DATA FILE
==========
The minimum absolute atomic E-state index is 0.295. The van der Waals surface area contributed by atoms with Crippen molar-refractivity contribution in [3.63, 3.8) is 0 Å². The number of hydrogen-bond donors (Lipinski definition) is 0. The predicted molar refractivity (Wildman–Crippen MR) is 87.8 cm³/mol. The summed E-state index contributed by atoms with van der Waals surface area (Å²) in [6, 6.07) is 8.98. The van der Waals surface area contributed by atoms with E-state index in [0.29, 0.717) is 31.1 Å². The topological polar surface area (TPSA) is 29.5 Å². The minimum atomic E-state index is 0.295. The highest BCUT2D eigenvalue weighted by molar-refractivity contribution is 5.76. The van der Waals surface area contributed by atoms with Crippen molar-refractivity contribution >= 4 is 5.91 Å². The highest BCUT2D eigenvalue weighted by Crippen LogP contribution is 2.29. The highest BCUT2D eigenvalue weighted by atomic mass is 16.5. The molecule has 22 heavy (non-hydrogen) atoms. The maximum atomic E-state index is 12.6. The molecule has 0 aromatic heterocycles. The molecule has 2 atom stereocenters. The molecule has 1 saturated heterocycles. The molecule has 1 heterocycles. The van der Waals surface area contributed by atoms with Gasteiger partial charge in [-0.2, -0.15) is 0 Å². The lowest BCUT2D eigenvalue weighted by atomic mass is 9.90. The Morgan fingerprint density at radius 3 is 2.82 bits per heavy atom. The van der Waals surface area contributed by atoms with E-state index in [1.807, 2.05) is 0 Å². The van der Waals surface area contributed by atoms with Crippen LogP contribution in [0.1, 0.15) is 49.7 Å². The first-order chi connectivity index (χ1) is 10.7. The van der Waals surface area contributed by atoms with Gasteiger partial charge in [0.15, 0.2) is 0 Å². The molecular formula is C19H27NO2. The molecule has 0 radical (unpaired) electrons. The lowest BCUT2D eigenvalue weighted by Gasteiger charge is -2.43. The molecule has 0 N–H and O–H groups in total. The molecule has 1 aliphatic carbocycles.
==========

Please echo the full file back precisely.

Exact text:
The minimum absolute atomic E-state index is 0.295. The van der Waals surface area contributed by atoms with Crippen molar-refractivity contribution in [3.63, 3.8) is 0 Å². The number of hydrogen-bond donors (Lipinski definition) is 0. The predicted molar refractivity (Wildman–Crippen MR) is 87.8 cm³/mol. The summed E-state index contributed by atoms with van der Waals surface area (Å²) in [6, 6.07) is 8.98. The van der Waals surface area contributed by atoms with E-state index in [0.29, 0.717) is 31.1 Å². The topological polar surface area (TPSA) is 29.5 Å². The minimum atomic E-state index is 0.295. The highest BCUT2D eigenvalue weighted by molar-refractivity contribution is 5.76. The van der Waals surface area contributed by atoms with Crippen molar-refractivity contribution >= 4 is 5.91 Å². The highest BCUT2D eigenvalue weighted by Crippen LogP contribution is 2.29. The highest BCUT2D eigenvalue weighted by atomic mass is 16.5. The molecule has 22 heavy (non-hydrogen) atoms. The maximum atomic E-state index is 12.6. The molecule has 0 aromatic heterocycles. The molecule has 2 atom stereocenters. The molecule has 1 saturated heterocycles. The molecule has 1 heterocycles. The van der Waals surface area contributed by atoms with Gasteiger partial charge in [-0.2, -0.15) is 0 Å². The lowest BCUT2D eigenvalue weighted by atomic mass is 9.90. The Morgan fingerprint density at radius 3 is 2.82 bits per heavy atom. The van der Waals surface area contributed by atoms with E-state index in [1.807, 2.05) is 0 Å². The van der Waals surface area contributed by atoms with Crippen LogP contribution in [0.1, 0.15) is 49.7 Å². The first-order chi connectivity index (χ1) is 10.7. The van der Waals surface area contributed by atoms with Gasteiger partial charge in [0.15, 0.2) is 0 Å². The molecular formula is C19H27NO2. The molecule has 0 radical (unpaired) electrons. The lowest BCUT2D eigenvalue weighted by Gasteiger charge is -2.43. The molecule has 0 N–H and O–H groups in total. The molecule has 1 aliphatic carbocycles.